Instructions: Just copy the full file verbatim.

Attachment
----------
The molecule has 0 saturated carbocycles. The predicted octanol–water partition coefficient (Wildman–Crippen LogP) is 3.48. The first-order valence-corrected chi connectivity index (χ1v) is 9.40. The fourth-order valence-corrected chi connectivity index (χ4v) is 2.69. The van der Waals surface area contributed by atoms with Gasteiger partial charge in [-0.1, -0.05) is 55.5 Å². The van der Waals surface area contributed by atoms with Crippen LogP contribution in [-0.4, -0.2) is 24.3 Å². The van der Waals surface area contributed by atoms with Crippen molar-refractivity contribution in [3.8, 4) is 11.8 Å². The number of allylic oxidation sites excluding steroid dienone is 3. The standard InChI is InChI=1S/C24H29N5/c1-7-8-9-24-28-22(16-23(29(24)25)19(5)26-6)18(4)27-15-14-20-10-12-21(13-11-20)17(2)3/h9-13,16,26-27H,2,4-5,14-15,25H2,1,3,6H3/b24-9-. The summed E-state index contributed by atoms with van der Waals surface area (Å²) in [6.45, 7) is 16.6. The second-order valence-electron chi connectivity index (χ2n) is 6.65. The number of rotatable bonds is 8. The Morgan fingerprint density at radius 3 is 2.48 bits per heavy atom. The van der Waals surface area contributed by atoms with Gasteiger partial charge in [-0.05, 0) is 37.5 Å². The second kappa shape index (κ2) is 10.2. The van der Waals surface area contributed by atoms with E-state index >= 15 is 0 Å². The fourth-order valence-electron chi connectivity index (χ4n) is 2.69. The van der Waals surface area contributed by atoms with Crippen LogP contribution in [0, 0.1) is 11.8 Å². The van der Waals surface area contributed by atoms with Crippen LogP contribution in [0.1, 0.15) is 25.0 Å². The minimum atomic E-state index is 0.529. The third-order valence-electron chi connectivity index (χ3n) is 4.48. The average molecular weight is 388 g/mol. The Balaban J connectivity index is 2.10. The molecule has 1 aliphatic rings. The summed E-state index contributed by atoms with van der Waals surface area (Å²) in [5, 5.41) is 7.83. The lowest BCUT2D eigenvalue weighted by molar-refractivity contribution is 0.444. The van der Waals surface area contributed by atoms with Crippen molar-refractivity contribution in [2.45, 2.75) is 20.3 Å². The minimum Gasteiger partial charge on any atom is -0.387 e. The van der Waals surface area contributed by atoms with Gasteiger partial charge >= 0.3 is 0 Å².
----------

The molecule has 0 saturated carbocycles. The predicted octanol–water partition coefficient (Wildman–Crippen LogP) is 3.48. The first-order valence-corrected chi connectivity index (χ1v) is 9.40. The fourth-order valence-corrected chi connectivity index (χ4v) is 2.69. The van der Waals surface area contributed by atoms with Gasteiger partial charge in [-0.1, -0.05) is 55.5 Å². The van der Waals surface area contributed by atoms with Crippen LogP contribution in [-0.4, -0.2) is 24.3 Å². The van der Waals surface area contributed by atoms with Crippen molar-refractivity contribution in [3.8, 4) is 11.8 Å². The number of allylic oxidation sites excluding steroid dienone is 3. The standard InChI is InChI=1S/C24H29N5/c1-7-8-9-24-28-22(16-23(29(24)25)19(5)26-6)18(4)27-15-14-20-10-12-21(13-11-20)17(2)3/h9-13,16,26-27H,2,4-5,14-15,25H2,1,3,6H3/b24-9-. The summed E-state index contributed by atoms with van der Waals surface area (Å²) in [6.45, 7) is 16.6. The second-order valence-electron chi connectivity index (χ2n) is 6.65. The number of rotatable bonds is 8. The Morgan fingerprint density at radius 3 is 2.48 bits per heavy atom. The van der Waals surface area contributed by atoms with Gasteiger partial charge in [-0.05, 0) is 37.5 Å². The second kappa shape index (κ2) is 10.2. The van der Waals surface area contributed by atoms with E-state index >= 15 is 0 Å². The fourth-order valence-electron chi connectivity index (χ4n) is 2.69. The van der Waals surface area contributed by atoms with Crippen LogP contribution in [0, 0.1) is 11.8 Å². The van der Waals surface area contributed by atoms with Crippen LogP contribution in [0.1, 0.15) is 25.0 Å². The minimum atomic E-state index is 0.529. The third-order valence-electron chi connectivity index (χ3n) is 4.48. The average molecular weight is 388 g/mol. The Balaban J connectivity index is 2.10. The molecule has 1 aliphatic rings. The summed E-state index contributed by atoms with van der Waals surface area (Å²) in [5, 5.41) is 7.83. The lowest BCUT2D eigenvalue weighted by molar-refractivity contribution is 0.444. The van der Waals surface area contributed by atoms with Crippen molar-refractivity contribution in [2.45, 2.75) is 20.3 Å². The minimum Gasteiger partial charge on any atom is -0.387 e. The van der Waals surface area contributed by atoms with Gasteiger partial charge >= 0.3 is 0 Å².